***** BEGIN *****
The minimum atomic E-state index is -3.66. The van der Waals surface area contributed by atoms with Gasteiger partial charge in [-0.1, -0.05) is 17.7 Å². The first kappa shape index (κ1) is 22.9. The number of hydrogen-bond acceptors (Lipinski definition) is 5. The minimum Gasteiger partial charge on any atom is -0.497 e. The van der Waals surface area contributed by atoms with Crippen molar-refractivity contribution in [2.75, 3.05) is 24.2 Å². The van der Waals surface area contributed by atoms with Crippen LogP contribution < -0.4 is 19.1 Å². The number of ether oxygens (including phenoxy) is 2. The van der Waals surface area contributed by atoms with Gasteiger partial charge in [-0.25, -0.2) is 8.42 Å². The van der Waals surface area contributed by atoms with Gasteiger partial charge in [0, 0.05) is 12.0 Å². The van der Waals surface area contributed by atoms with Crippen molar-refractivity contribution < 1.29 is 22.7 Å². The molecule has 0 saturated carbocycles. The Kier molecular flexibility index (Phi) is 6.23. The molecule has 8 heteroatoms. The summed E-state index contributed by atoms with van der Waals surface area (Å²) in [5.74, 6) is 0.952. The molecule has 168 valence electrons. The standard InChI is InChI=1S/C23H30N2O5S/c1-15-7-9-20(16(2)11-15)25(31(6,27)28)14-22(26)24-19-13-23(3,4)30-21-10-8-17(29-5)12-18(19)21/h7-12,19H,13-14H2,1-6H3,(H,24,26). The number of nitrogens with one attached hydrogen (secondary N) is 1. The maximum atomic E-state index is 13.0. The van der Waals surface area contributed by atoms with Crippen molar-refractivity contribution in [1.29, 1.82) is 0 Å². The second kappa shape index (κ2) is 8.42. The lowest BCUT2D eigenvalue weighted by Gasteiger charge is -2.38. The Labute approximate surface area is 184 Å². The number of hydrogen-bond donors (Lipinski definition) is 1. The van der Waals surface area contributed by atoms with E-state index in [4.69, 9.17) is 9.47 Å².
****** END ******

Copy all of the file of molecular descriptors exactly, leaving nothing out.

The minimum atomic E-state index is -3.66. The van der Waals surface area contributed by atoms with Gasteiger partial charge in [-0.1, -0.05) is 17.7 Å². The first kappa shape index (κ1) is 22.9. The number of hydrogen-bond acceptors (Lipinski definition) is 5. The minimum Gasteiger partial charge on any atom is -0.497 e. The van der Waals surface area contributed by atoms with Crippen molar-refractivity contribution in [2.75, 3.05) is 24.2 Å². The van der Waals surface area contributed by atoms with Crippen LogP contribution < -0.4 is 19.1 Å². The number of ether oxygens (including phenoxy) is 2. The van der Waals surface area contributed by atoms with Gasteiger partial charge in [-0.25, -0.2) is 8.42 Å². The van der Waals surface area contributed by atoms with Gasteiger partial charge in [0, 0.05) is 12.0 Å². The van der Waals surface area contributed by atoms with Crippen molar-refractivity contribution < 1.29 is 22.7 Å². The molecule has 0 saturated carbocycles. The Kier molecular flexibility index (Phi) is 6.23. The molecule has 8 heteroatoms. The summed E-state index contributed by atoms with van der Waals surface area (Å²) in [5.74, 6) is 0.952. The molecule has 168 valence electrons. The standard InChI is InChI=1S/C23H30N2O5S/c1-15-7-9-20(16(2)11-15)25(31(6,27)28)14-22(26)24-19-13-23(3,4)30-21-10-8-17(29-5)12-18(19)21/h7-12,19H,13-14H2,1-6H3,(H,24,26). The number of nitrogens with one attached hydrogen (secondary N) is 1. The maximum atomic E-state index is 13.0. The van der Waals surface area contributed by atoms with Crippen molar-refractivity contribution in [1.29, 1.82) is 0 Å². The second kappa shape index (κ2) is 8.42. The lowest BCUT2D eigenvalue weighted by Gasteiger charge is -2.38. The Labute approximate surface area is 184 Å². The number of hydrogen-bond donors (Lipinski definition) is 1. The van der Waals surface area contributed by atoms with E-state index in [4.69, 9.17) is 9.47 Å².